Bridgend County Borough Council,Civic Offices, Angel Street, Bridgend, CF31 4WB

Tel: 01656 643643
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18001 01656 643643
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Email: talktous@bridgend.gov.uk
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Weather the winter FAQs

When we have severe weather in Bridgend County Borough, we receive large numbers of phone calls, emails and posts on social media asking if a range of different council services have been disrupted.

During periods of severe weather we keep residents informed about any temporary changes to the refuse and recycling collection service via our weather the winter page, on our Facebook page, through regular #BCBCwinter updates on Twitter and via news releases issued to the local media.

Please read our weather the winter FAQs below to find answers to some of the most commonly asked questions that we receive during these times.

How do I know if my child’s school is going to be open?

To help keep parents, guardians and pupils informed about any school closures, we have set up a webpage which headteachers can update directly and from remote locations - you can view this page here.

You can also listen out for updates on BridgeFM at 106.3 FM and other local radio stations as well as checking school closure information published by BBC Wales online.

Why is my child’s school closed if there’s no snow in Bridgend County Borough?

Severe weather can affect local schools in many different ways. As well as forcing a school to close its doors, heavy snowfall may prevent teachers and staff from travelling to work, especially if they don’t live near the school.

Other common problems associated with severe cold weather can force a school to close its doors, including failed heating systems or burst water pipes which may have flooded classrooms.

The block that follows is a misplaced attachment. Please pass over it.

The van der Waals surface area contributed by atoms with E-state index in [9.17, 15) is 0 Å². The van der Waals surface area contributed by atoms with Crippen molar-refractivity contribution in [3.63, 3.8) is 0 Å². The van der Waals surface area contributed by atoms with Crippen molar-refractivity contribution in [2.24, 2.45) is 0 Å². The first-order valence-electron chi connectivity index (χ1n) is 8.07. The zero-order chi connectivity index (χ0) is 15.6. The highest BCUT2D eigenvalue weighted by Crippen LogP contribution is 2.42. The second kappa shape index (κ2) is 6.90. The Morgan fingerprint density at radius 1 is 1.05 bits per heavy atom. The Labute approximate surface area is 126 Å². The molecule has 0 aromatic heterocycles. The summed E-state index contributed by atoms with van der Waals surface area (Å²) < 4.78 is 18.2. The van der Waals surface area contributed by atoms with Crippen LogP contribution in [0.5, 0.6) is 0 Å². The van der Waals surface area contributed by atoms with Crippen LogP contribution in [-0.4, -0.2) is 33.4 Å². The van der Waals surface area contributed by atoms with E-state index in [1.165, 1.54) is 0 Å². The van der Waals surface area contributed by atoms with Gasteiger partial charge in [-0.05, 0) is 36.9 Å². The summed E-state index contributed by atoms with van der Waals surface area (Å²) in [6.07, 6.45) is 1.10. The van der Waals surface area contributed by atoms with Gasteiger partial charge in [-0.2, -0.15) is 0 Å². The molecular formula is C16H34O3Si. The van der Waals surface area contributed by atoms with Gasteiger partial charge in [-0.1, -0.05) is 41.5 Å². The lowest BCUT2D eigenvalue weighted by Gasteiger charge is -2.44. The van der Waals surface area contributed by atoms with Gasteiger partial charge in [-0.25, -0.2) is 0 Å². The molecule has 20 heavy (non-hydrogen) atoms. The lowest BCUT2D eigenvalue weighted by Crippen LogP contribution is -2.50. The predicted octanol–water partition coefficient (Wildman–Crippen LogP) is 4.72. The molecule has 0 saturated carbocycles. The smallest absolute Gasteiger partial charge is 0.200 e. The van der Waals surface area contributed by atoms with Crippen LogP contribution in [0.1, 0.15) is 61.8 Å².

Will my refuse and recycling be collected if it snows?

As long as it is safe to do so for both workers and local residents, the council and our waste partner, Kier, will always do our best to ensure that refuse and recycling are collected as normal over the winter season.

However, with 59,000 households to cover across the county borough, some delays are inevitable if weather conditions turn particularly harsh. During these times we will keep residents informed about any temporary changes to the refuse and recycling collection service via our weather the winter page and on Twitter.

What if my collection has been missed?

We will generally aim to do the following if black bag collections are disrupted by severe weather:

  • Partial disruption – if a collection is missed due to a short period of severe weather (e.g. over a couple of hours), once it is safe for workers and local residents Kier will do their best to pick it up as soon as possible during the normal working week.
  • One or more days – if conditions do not improve for a day or more, Kier will pick up your refuse and recycling on your next scheduled collection day.
  • Assisted collections – the guidelines above include all assisted collections.
  • Bulky and clinical waste – these will be made by prior arrangement with householders.

During periods of severe weather we will keep residents informed about any temporary changes to the refuse and recycling collection service via our weather the winter page, on our Facebook page, through regular #BCBCwinter updates on Twitter and via news releases issued to the local media.

It’s important that residents look out for these updates on a regular basis during severe weather as we may issue details on how we intend to catch up with missed collections, sometimes at short notice if conditions improve sufficiently.

It’s stopped snowing, so why hasn’t my recycling been collected?

Ice and snow can make any journey hazardous, particularly on some of the county borough’s narrower and steeper roads, but this is especially the case when the vehicle in question is a heavy, fully loaded recycling vehicle.

Even when vehicles may be able to use roads with care, pavements and footways can often remain affected by widespread ice which makes them risky to use for refuse and recycling collectors.

How do you choose when to grit local roads?

During cold weather, we receive three specific weather forecasts from MeteoGroup UK every day. The county borough features a varied geographical mix of valleys and coastline, so the forecasts account for inland high ground, inland low ground and coastal areas.

In addition to this, we maintain five remote weather stations at different locations across the county borough. These use equipment such as ice sensors to provide us with details on atmospheric conditions, local road surface temperatures, etc. 

We use all of this information to predict what the weather conditions are likely to be and, if icy conditions are expected, we pre-treat the most-used parts of the road network with granulated rock salt to prevent frost and ice from forming.